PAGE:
- Squats: “Everybody Go!” by Vice. Another squat track with very few lyrics. While I like the way that the moves fit with the music and the song allows for a good build-up, this is not my favorite song or track. There are three stances for the feet to change the muscle recruitment and a combination of four singles and two drop-and-stops. I love the isometric hold of the 1/1/2 tempo, because it’s very effective. I don’t think this is the most challenging squat track ever, but a good one. Thumbs up.
- Chest: “Burnin’ Up” by Jessie J feat. 2 Chainz. Light weight, fast tempo! In this track, we work with a bar and do bench push-ups. I love this catchy song, and the moves go very well with it. When using my normal chest weight, I find this track extremely challenging with the bottom-half pulses and tons of pulsing bench push-ups. In fact, in every class I taught, I saw participants totally struggling with the push-ups, even with the addition of the bench under the upper-body to help with depth. A burner! And a long one too at five-and-a-half minutes. Major thumbs up!
- Back: “Today (Scooter Remix)” by Scooter & Vassy. Three nearly identical sets of deadlifts, deadrows, triple deadrows and power presses. This song is just average to me, although it certainly goes well with the moves. We are instructed to add weight between each set in this track, however, there is not enough time in the breaks to do so when using the barbell setups that I have at all of my gyms. I like it when sets are identical in BODYPUMP tracks, because it gives both instructors and participants the chance to focus on form and strength, rather than keeping up with the counts. Pretty good track, but not the toughest ever. The best cue is to “jump under the bar” with this one. Thumbs up.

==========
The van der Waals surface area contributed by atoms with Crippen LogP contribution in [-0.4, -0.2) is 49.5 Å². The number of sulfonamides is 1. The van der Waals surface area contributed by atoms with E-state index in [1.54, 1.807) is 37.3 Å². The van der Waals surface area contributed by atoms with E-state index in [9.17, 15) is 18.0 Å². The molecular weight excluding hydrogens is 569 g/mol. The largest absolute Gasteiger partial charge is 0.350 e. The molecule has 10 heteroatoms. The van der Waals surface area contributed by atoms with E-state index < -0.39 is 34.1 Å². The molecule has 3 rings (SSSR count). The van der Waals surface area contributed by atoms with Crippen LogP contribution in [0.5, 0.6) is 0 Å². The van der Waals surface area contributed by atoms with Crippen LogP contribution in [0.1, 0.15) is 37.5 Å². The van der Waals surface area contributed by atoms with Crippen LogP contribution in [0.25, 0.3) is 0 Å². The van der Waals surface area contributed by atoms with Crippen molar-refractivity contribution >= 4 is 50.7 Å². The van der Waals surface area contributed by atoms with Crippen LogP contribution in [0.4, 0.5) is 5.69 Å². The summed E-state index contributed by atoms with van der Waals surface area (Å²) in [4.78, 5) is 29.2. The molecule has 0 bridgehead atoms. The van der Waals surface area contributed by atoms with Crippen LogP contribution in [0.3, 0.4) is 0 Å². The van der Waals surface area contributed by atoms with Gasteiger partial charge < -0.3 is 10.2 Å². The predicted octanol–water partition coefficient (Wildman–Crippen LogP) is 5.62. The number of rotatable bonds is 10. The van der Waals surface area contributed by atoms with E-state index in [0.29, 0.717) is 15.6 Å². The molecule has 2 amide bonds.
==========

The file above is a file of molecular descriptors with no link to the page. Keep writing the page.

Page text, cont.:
- Triceps: “Lips Are Movin‘” by Meghan Trainor. Well this is a fun one! This popular song is so fun to move and sweat to. This track does not require a barbell at all, just one medium plate and one large plate. There are tricep dips, tricep kickback-rows and overhead extensions. The dip section at the beginning is very long and challenging. Overall, this track flows beautifully, has plenty of variety and works the muscles just right. Major thumbs up!
- Biceps: “Get ‘Em Up” by Nickelback. This biceps track is just under five minutes and requires only two weight plates for nearly 150 repetitions. There are plate curls and mid-range pulses (four and seven) in four nearly identical sets. While I prefer to use the plates for biceps tracks to get the muscles working individually, I’m not in love with this track. The song is a rocky-type one, but I do get a little sick of it by the fourth set. This one is challenging, but only if you use larger weight plates, which can be tough to hold as a woman or someone with smaller hands. Thumbs neutral.
- Lunges: “We Make it Bounce” by Dillon Francis feat. Major Lazer & Stylo G. Yes, I love this one so much. I was a big fan of the lunges in the last release, and this one too. The song is so fun. The moves are simple, yet effective. The bottom-half pulses work. This track features the use of just one weight plate, for front squats and lunges, with a lot of pulsing at the bottom of the movements. There are so many pulses in this one, that your legs are on fire, and I love it. Major thumbs up!